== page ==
Jaeger: At least from the point of view of postwar data, the rise and fall in equity valuations seem to have been unprecedented: in 1995, euro-area corporate equity was worth the equivalent of about 70 percent of the area’s GDP; valuations mushroomed to more than 150 percent of GDP in 1999 but then fell to about 95 percent of GDP in 2002. This boom-bust cycle very closely mimicked what we saw in the United States. And while the technology sector accounted for a lot of the volatility in the area’s equity valuations, the boom was by no means a mere hightech bubble. Measures of leverage suggest that once the boom reversed, it rose sharply. For example, before the boom started, corporate debt was about 60 percent of GDP. By the end of 2001, it had risen to about 80 percent of GDP.

IMF Survey: At what point does a corporation’s balance sheet become “overleveraged”? Why is this of concern?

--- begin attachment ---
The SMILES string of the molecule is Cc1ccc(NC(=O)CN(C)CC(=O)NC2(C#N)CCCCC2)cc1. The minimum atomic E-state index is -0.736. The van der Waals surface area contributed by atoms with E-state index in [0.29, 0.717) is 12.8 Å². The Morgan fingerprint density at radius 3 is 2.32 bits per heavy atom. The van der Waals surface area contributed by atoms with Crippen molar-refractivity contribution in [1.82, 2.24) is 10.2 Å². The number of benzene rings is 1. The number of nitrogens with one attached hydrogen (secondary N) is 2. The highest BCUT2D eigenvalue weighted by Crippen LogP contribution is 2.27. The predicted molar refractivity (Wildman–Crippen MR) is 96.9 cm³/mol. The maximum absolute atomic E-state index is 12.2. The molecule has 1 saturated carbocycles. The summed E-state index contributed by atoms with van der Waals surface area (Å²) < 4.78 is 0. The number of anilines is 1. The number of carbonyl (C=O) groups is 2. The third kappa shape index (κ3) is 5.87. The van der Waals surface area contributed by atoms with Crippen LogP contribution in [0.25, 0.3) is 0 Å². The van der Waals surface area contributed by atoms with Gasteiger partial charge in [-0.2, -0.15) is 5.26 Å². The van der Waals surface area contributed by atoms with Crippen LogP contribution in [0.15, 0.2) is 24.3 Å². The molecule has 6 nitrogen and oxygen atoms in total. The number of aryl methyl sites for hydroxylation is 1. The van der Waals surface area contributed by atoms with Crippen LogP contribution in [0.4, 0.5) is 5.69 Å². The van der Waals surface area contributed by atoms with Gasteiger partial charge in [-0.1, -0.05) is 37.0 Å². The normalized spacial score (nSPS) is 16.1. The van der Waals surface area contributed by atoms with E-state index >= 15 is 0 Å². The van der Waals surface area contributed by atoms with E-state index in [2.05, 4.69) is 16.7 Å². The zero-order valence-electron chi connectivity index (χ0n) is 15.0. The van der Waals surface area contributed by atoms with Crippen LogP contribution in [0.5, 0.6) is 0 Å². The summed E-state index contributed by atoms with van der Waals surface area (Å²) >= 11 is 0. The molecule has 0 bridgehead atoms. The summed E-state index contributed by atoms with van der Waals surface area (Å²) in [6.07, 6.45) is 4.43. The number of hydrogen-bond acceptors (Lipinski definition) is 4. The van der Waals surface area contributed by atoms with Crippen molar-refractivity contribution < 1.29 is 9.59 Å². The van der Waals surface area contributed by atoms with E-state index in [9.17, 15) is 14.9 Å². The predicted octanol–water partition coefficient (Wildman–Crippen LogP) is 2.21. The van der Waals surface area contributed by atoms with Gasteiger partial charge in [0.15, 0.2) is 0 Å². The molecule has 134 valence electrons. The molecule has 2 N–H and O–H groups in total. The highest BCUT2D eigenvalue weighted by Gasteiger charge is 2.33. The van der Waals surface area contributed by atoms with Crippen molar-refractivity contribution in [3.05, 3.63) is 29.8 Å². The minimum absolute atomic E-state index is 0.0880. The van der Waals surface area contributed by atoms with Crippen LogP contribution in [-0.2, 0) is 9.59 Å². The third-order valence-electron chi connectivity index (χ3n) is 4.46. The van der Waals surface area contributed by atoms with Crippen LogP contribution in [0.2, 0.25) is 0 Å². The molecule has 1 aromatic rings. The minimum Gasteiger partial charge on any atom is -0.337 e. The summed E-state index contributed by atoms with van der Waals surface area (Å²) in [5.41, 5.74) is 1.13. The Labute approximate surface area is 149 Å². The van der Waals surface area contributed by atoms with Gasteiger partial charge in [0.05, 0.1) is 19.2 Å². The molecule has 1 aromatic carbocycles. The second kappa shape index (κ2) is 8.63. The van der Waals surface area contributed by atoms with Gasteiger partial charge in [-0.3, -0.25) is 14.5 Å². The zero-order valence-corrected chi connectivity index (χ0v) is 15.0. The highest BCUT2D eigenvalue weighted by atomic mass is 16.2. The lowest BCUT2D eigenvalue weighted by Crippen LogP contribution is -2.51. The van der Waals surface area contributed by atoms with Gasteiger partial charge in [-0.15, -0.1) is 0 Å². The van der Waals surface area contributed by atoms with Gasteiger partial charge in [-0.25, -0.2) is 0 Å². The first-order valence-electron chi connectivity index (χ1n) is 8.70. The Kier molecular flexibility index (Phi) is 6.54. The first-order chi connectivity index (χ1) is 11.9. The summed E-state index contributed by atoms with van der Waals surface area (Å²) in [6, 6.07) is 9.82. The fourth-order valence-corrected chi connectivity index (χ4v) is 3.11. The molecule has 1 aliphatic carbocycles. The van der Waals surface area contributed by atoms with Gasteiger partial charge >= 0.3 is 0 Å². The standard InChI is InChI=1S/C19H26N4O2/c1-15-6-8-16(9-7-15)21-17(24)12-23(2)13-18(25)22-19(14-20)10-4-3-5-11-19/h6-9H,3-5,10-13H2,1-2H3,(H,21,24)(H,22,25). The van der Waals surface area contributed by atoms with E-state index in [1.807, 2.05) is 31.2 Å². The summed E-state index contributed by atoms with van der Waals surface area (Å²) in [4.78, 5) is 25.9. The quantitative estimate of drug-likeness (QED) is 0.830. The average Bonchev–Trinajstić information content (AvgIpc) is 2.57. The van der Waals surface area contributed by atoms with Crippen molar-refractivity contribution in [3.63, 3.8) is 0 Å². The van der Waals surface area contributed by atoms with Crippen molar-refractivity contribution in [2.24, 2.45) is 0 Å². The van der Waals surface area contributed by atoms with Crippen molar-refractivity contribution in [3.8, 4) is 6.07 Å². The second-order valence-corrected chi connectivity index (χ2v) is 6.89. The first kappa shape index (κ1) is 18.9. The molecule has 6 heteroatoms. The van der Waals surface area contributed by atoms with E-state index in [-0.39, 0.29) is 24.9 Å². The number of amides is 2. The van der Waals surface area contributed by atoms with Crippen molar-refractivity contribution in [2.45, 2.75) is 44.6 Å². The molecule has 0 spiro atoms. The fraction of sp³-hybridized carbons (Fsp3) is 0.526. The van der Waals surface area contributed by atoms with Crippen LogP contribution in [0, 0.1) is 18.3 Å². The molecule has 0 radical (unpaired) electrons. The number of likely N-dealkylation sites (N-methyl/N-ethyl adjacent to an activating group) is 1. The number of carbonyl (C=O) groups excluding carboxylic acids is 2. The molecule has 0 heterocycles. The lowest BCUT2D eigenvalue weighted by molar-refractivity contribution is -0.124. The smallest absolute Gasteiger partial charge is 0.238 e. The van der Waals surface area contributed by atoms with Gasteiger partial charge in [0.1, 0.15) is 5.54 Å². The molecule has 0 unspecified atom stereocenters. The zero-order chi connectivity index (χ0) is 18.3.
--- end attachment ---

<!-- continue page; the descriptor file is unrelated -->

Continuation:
Jaeger: Defining “overleverage” for corporations is a bit like defining “overweight” for people. There are useful rules of thumb in both cases. The corporate finance literature offers two competing paradigms of what corporations consider to be a normal leverage position; the key distinction is whether corporations look at leverage as a flow or a stock issue. The trade-off paradigm looks at leverage as a stock issue and predicts that corporations have well-defined targets for their desired debt-equity mix. In determining this mix, firms weigh the benefits and costs of debt, trading off the tax and incentive benefits of debt financing against the expected cost of financial distress. If a boom-bust equity cycle dislocates their financial structure, corporations try to move the mix back to target.

By contrast, according to the pecking-order paradigm, firms generally prefer internal to external finance, while among external financing options, they prefer first to use safe debt, then risky debt, and finally, as a last resort, equity. This paradigm looks at leverage as a flow issue and predicts that corporations care mainly about the sizes of their financing flows, particularly internal versus external. The debt-equity mix in stock terms is then largely an accident of history.

The bottom line is that balance-sheet adjustments under the trade-off paradigm could take pretty long because the corporation would have to move back to a stock rather than a flow target.

IMF Survey: Should we be more worried about the impact of corporate indebtedness on investment?